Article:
I initially read the "Dark Materials" trilogy a few years ago. I wanted to refresh my memory, with the first book coming out in movie form late this year (2007). I just finished listening to all three books (The Golden Compass, The Subtle Knife and finally, The Amber Spyglass). The story is so rich with wonder and the characters are so unique. The narration by Pullman and the full cast made the story really come to life. The armored bears, the witches, the mulefa - all so a part of the universal connections of all beings. The daemons continue to fascinate me, and make me wonder if I'll even realize my own. The worlds and there parallel relationships are intriguing. I only hope there could be a continuing story some day.
Wow! Philip Pullman is a genius. He has clearly such a knowledgeable, intellectual man, who also knows how to write to young and old audiences alike. This trilogy of books was excellent from beginning to end. I really really hated them to end.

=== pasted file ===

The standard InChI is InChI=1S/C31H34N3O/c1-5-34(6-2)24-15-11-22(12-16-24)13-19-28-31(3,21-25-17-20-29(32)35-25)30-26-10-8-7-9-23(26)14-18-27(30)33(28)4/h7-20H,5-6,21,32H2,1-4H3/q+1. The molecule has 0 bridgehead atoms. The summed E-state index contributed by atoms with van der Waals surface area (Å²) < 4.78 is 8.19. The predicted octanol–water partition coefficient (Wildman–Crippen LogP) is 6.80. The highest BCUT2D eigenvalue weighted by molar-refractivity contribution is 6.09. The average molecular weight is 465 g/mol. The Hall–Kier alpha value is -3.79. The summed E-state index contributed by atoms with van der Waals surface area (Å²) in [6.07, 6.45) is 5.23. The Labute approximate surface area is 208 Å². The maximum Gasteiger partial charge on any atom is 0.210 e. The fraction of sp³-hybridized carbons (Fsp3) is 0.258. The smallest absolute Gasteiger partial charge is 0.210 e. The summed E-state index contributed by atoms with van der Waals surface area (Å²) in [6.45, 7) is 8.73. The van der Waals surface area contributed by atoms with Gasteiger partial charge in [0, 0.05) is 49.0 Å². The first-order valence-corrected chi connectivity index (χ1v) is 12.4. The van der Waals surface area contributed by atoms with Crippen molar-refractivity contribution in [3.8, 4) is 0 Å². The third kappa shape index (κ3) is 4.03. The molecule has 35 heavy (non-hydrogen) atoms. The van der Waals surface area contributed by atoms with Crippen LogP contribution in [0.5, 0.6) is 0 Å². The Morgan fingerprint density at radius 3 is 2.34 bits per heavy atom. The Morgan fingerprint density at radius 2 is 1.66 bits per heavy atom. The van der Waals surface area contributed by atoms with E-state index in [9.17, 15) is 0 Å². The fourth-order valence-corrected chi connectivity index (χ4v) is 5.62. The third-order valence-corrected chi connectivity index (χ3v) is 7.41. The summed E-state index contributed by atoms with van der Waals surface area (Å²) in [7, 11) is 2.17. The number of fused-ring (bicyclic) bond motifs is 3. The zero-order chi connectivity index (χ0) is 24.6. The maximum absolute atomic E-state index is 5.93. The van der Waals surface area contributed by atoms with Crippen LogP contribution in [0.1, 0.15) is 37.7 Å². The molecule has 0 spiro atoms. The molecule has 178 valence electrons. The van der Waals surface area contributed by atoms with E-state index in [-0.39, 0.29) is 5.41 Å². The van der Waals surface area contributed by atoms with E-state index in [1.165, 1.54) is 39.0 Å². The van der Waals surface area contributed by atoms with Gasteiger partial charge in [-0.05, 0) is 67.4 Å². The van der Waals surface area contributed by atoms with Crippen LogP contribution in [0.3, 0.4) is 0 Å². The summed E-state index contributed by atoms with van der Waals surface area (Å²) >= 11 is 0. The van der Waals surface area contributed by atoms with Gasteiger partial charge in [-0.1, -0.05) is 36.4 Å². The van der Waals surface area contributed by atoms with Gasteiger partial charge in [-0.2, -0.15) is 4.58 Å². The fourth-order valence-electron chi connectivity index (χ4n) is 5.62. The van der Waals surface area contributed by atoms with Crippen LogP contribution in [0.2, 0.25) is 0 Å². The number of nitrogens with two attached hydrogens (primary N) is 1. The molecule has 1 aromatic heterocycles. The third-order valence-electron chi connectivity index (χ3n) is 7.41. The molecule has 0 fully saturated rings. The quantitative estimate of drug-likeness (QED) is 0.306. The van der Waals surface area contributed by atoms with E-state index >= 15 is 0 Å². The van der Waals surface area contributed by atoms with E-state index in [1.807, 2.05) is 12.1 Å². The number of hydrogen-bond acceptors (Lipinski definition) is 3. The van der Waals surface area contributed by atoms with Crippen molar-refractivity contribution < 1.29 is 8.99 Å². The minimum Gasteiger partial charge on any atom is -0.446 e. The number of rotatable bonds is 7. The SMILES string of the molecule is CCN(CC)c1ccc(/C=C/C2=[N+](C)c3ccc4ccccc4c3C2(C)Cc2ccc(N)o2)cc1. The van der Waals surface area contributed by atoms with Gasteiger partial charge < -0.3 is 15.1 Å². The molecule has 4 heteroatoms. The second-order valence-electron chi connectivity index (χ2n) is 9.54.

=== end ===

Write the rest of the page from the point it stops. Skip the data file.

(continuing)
And Philip is a fantastic narrator, as are all the other readers. I have nothing negative to say about this book or its readers!
I just keep hoping that Philip will put out another exciting book, as compelling as these 3 were.
I think there it could have Gina less lovey dovey towards the end but that aside, fantastic trilogy. Would recommend to anyone into fantasy, Harry Potter, LoTR, and terry pratchett type books.
"Completes the set"
Really excellent narration of all three books by Pullman and this brilliant cast. You need to listen to the first two first but I can't think of any reason why you would not then go on and download this one. They should probably be reviewed altogether but as a set well worth the five stars.